If there is an intermediate probability of asthma, spirometry with bronchodilator reversibility should be carried out. Other subsequent tests might include peak flow charts and skin prick testing (1).

If there is a low probability of asthma, other causes should be investigated.1


Asthma should be managed with a multidisciplinary approach, including the patient, asthma nurse, GP, respiratory physician and respiratory physiotherapists where appropriate.

General measures

A personalised asthma action plan should be completed. This can be completed with a GP or asthma nurse and covers daily treatment, treatment escalation in an exacerbation and when to seek help in an asthma attack.4 Patients should be encouraged to keep PEFR diaries.Β 

Asthma reviews should be carried out annually with a nurse or doctor. A review should include symptoms and asthma control, smoking status, inhaler technique and adherence, PEFR and vaccination status.5

Vaccinations should be kept up to date, including childhood, pneumococcal and influenza vaccines.

Lifestyle measures should be considered in the management of asthma. Smoking cessation and weight loss should be encouraged, with referral offered when appropriate. Asthma triggers should be avoided when possible.

Medical treatment

The aim of treatment is to control the disease. This is defined as:1

  • No daytime symptoms or nighttime waking due to asthma
  • No asthma attacks or need for rescue medications
  • No limitations on activity
  • Normal lung function
  • Minimal side effects

Inhalers are the mainstay of medical management in asthma. However, other types of treatment, including oral leukotriene receptor antagonists (LTRA), theophylline or biologic agents, can be used with specialist input.

Treatment should be escalated in a step-wise approach, using the lowest possible dose of inhaled steroid needed for optimum control. Treatment should be escalated when symptoms are not adequately controlled.5,6

In general, theΒ step-wise approach for managing asthma includes:

  1. All those with symptomatic asthma should be given a short-acting beta-2 agonist (SABA) for reliever therapy as required
  2. Add low-dose inhaled corticosteroid (ICS)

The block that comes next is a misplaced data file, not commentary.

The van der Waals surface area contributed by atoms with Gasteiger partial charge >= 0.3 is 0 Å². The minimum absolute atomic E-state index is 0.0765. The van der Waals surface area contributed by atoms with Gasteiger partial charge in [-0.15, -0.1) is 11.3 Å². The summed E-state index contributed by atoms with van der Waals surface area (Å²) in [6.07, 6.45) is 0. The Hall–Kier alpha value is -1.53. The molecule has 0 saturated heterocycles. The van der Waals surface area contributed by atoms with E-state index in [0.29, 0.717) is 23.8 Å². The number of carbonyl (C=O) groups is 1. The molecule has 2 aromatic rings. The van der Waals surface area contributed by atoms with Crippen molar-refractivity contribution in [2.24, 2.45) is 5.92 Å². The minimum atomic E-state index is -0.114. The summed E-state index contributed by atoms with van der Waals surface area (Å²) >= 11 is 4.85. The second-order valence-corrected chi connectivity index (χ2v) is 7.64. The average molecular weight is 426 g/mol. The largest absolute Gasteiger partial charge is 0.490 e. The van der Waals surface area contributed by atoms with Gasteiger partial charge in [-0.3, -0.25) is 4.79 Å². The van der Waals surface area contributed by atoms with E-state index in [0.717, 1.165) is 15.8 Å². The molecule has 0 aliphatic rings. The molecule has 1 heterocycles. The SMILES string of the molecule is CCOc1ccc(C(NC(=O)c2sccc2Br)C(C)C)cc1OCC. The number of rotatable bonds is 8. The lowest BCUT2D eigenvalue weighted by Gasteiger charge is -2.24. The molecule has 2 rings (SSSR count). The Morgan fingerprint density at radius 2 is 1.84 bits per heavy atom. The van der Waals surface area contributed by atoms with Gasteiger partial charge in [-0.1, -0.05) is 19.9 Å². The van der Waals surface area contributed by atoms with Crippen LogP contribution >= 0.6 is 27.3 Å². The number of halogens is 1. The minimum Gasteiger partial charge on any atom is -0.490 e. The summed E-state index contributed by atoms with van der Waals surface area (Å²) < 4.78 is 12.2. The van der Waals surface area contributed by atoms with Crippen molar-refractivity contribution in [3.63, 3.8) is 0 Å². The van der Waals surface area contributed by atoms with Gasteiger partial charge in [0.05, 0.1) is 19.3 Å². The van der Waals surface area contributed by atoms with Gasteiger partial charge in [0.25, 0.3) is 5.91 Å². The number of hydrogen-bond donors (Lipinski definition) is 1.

3. Add long-acting beta-2 agonist (LABA) or trial of leukotriene receptor antagonist (LTRA)
  4. ICS dose increased to medium or trial of LTRAΒ (if not already taking)
  5. ICS dose increased to high +/- refer for specialist input


Respiratory complications of asthma include:1

  • Pneumonia
  • Collapse and pneumothorax
  • Respiratory failure
  • Status asthmaticus

Other important complications are an impaired quality of life in uncontrolled asthma, side effects of steroid treatment and death.1


Children with early-onset asthma and male children are more likely to grow out of their asthma before adulthood.1

Key points

  • Asthma is a common disease, causing chronically inflamed and hyper-responsive airways.
  • Risk factors can be non-modifiable (atopy, male) or modifiable (environmental exposure, social deprivation).
  • A history should explore typical symptoms of asthma: wheeze, cough and breathlessness. It should also include triggers, exacerbations, treatment adherence and a systems review.
  • Clinical examination may be normal or may show signs of hypoxia and polyphonic expiratory wheeze.
  • There is a wide differential however important alternatives to consider are bronchiectasis, COPD, infection, reflux and heart failure.
  • There is no single test for asthma, although spirometry with reversibility testing, PEFR, FeNO and blood tests can help make a diagnosis when asthma is suspected.
  • Spirometry may be normal in asthma. FEV1/FVC ratio <70% indicates airflow obstruction. Improvement of FEV1 by 12% and 200ml with bronchodilators suggests reversible airway obstruction.
  • Asthma management is multidisciplinary and aims to control the disease by minimising symptoms. A personalised asthma action plan and annual asthma review should be completed in all asthma patients.
  • Alongside lifestyle measures, inhalers are the mainstay of treatment in asthma. Treatment should be escalated in a step-wise approach.
  • Important complications in asthma are reduced quality of life, pneumonia, pneumothorax, respiratory failure and death.


Dr Samantha Bosence

Respiratory Registrar


Dr Chris Jefferies


  1. NICE. Asthma. Published in 2021. Available from: [LINK].
  2. Asthma UK. Facts and statistics. Published in 2017. Available from: [LINK].
  3. Thorax. Asthma exacerbations – 2: Aetiology. Published in 2006. Available from: [LINK].
  4. Asthma UK. Your asthma action plan. Published in 2017. Available from: [LINK].
  5. Patient Info. Management of adult asthma. Published in 2020. Available from: [LINK].
  6. British Thoracic Society. BTS/SIGN Guideline for the management of asthma. Published in 2019. Available from: [LINK].